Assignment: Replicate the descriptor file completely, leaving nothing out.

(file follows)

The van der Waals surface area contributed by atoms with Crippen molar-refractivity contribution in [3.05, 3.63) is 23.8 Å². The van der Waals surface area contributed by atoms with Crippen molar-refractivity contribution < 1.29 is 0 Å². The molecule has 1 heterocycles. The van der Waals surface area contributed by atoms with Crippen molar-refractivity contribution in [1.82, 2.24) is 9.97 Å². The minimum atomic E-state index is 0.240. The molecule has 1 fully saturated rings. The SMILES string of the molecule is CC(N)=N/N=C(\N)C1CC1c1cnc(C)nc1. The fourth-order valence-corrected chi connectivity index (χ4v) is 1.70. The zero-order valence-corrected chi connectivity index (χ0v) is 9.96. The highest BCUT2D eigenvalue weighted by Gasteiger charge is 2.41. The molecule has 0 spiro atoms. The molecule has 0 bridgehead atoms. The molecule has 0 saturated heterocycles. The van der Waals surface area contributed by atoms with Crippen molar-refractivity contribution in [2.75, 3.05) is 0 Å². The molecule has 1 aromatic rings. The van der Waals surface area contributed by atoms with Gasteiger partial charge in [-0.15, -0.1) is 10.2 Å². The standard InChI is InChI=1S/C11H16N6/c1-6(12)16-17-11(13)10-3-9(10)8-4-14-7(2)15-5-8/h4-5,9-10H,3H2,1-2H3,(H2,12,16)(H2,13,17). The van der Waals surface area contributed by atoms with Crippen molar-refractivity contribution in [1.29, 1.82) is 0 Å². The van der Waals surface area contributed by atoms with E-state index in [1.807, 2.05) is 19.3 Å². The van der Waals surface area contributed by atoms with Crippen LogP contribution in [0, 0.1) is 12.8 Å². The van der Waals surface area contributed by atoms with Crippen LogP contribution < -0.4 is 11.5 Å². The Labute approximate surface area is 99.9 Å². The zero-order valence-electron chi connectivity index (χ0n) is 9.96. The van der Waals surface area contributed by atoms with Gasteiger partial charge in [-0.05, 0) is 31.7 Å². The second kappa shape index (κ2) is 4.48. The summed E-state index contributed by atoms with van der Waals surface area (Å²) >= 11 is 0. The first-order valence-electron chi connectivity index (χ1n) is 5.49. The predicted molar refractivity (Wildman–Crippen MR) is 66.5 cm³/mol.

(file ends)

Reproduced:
The van der Waals surface area contributed by atoms with Crippen molar-refractivity contribution in [3.05, 3.63) is 23.8 Å². The van der Waals surface area contributed by atoms with Crippen molar-refractivity contribution < 1.29 is 0 Å². The molecule has 1 heterocycles. The van der Waals surface area contributed by atoms with Crippen molar-refractivity contribution in [1.82, 2.24) is 9.97 Å². The minimum atomic E-state index is 0.240. The molecule has 1 fully saturated rings. The SMILES string of the molecule is CC(N)=N/N=C(\N)C1CC1c1cnc(C)nc1. The fourth-order valence-corrected chi connectivity index (χ4v) is 1.70. The zero-order valence-corrected chi connectivity index (χ0v) is 9.96. The highest BCUT2D eigenvalue weighted by Gasteiger charge is 2.41. The molecule has 0 spiro atoms. The molecule has 0 bridgehead atoms. The molecule has 0 saturated heterocycles. The van der Waals surface area contributed by atoms with Crippen molar-refractivity contribution in [2.75, 3.05) is 0 Å². The molecule has 1 aromatic rings. The van der Waals surface area contributed by atoms with Gasteiger partial charge in [-0.15, -0.1) is 10.2 Å². The standard InChI is InChI=1S/C11H16N6/c1-6(12)16-17-11(13)10-3-9(10)8-4-14-7(2)15-5-8/h4-5,9-10H,3H2,1-2H3,(H2,12,16)(H2,13,17). The van der Waals surface area contributed by atoms with Crippen molar-refractivity contribution in [1.29, 1.82) is 0 Å². The van der Waals surface area contributed by atoms with E-state index in [1.807, 2.05) is 19.3 Å². The van der Waals surface area contributed by atoms with Crippen LogP contribution in [0, 0.1) is 12.8 Å². The van der Waals surface area contributed by atoms with Crippen LogP contribution < -0.4 is 11.5 Å². The Labute approximate surface area is 99.9 Å². The zero-order valence-electron chi connectivity index (χ0n) is 9.96. The van der Waals surface area contributed by atoms with Gasteiger partial charge in [-0.05, 0) is 31.7 Å². The second kappa shape index (κ2) is 4.48. The summed E-state index contributed by atoms with van der Waals surface area (Å²) >= 11 is 0. The first-order valence-electron chi connectivity index (χ1n) is 5.49. The predicted molar refractivity (Wildman–Crippen MR) is 66.5 cm³/mol.